However, Mr. Trump’s success is not unhindered – the former President not only struggles in national polling, but is mired by persistent legal issues. He is currently being investigated in four criminal cases, with 91 charges in total. One, taking place next month, will be the first criminal trial of a US president in history:that of falsifying business records to pay hush money to Stormy Daniels, a porn star that alleges she had sex with Trump. The other cases involve Trump’s alleged incitement of the January 6th insurrection (2021), attempts to overturn the results of the presidential election in Georgia, and the mishandling of classified documents. Whilst for many voters, these charges could be a turnoff, his polling amongst Republicans remained steady, and even increased in places. Either way, the legal struggles are a financial sinkhole for Trump, as well as a possible hit to his reputation if he is charged in any of these instances. Trump also faces a more imminent threat to his candidacy in his removal from the ballots of Maine and Colorado. Both states’ Supreme Courts argue that Trump is ineligible for office as he engaged in an insurrection, thereby violating the 14th Amendment of the US Constitution. This case is currently being heard in the US Supreme Court and could result in Trump being kicked off the ballot in these two states. This could doom the former President’s bid if he is unable to win these crucial electoral votes. However, whilst the results are yet to be published, legal experts do not believe that this decision will hold up in the US Supreme Court.

So, with polls not in Biden’s favour and Trump’s legal woes failing to dent his campaign, does the President stand a chance? Surprisingly to some, Biden’s administration has several achievements to run this election based upon. For one, the administration took over from Trump’s chaotic handling of the pandemic, a course correction that ensured clear messaging through the decline of COVID, a breath of fresh air for many Americans. And in an embattled congress, the Democrats have passed several major pieces of legislation, including the largest investment in climate change in the country’s history with the Inflation Reduction Act. Others include the infrastructure package, and smaller bills like the PACT Act and Chips and Science Act. Complicated legislation is notoriously difficult to endear to voters, but if the Biden campaign can market its achievements as success in spite of an uncooperative opposition, success is possible. Despite unemployment being at its joint lowest in decades, and inflation at 3.1%, most Americans still have a negative perception of the economy. The theory of economic retrospective voting argues that this perception is key to voting behaviour, and improving ordinary Americans’ pocketbook thinking is essential. To win this election, the Biden campaign must ease the financial burden on average Americans, and better advertise their economic and legislative wins so far.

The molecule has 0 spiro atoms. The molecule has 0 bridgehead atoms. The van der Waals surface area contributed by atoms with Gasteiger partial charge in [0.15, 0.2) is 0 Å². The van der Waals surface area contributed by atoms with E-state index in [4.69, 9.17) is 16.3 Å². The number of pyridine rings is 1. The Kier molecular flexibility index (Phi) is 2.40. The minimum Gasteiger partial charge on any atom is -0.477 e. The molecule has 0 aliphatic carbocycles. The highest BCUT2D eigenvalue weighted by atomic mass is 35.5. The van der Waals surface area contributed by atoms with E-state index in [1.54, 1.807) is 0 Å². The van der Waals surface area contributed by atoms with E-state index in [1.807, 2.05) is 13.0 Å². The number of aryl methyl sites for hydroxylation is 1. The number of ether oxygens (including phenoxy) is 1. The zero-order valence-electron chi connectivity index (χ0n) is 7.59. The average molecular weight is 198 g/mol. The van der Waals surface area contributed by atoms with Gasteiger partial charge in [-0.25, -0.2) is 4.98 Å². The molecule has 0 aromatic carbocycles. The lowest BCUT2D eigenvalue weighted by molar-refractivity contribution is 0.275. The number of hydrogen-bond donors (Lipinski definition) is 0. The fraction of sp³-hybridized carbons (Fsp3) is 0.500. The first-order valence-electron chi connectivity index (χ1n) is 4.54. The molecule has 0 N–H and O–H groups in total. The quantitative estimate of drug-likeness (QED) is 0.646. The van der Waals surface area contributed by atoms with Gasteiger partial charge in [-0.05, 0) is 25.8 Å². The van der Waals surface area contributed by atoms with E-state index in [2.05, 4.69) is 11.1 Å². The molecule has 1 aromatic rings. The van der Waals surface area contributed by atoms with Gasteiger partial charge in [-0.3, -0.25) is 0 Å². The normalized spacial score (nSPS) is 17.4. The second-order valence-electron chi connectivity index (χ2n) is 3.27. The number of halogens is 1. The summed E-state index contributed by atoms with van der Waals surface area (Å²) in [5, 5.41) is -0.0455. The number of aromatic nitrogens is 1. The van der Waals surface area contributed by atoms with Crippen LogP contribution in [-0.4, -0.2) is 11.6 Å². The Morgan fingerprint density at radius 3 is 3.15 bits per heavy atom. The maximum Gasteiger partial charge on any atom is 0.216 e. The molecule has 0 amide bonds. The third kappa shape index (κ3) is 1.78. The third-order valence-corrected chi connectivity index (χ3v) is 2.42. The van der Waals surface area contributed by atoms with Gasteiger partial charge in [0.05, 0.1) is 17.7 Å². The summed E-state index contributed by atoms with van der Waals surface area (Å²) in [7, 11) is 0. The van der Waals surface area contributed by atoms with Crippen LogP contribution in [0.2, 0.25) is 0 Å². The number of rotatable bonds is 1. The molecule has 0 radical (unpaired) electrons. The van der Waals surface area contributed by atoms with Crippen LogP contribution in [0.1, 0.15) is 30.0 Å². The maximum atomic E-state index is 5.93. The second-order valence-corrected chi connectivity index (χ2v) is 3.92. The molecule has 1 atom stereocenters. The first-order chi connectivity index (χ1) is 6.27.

Nothing is certain in politics. Both candidates have a reasonable chance of winning this year’s election, despite the clear unpopularity of both. Many, admittedly myself included, struggle with the idea that these are the two most qualified, most popular, or most competent potential candidates in the United States. After the former president’s efforts to overturn the last election, would many have written him off as unelectable, if this took place in another country or at another time in the US history? Before Trump’s election in 2016, many doubted his chances – would the political elite and media of the last decade be surprised to learn that Trump stands within touching distance of a second non-consecutive term? Would he himself? After losing the election of 1888, President Grover Cleveland’s wife, Frances Folsom, predicted he would win a second non-consecutive term in 1892. She instructed the White House staff to keep the furniture and ornaments in good condition, as they would return in four years. Did Melania Trump do the same in 2020?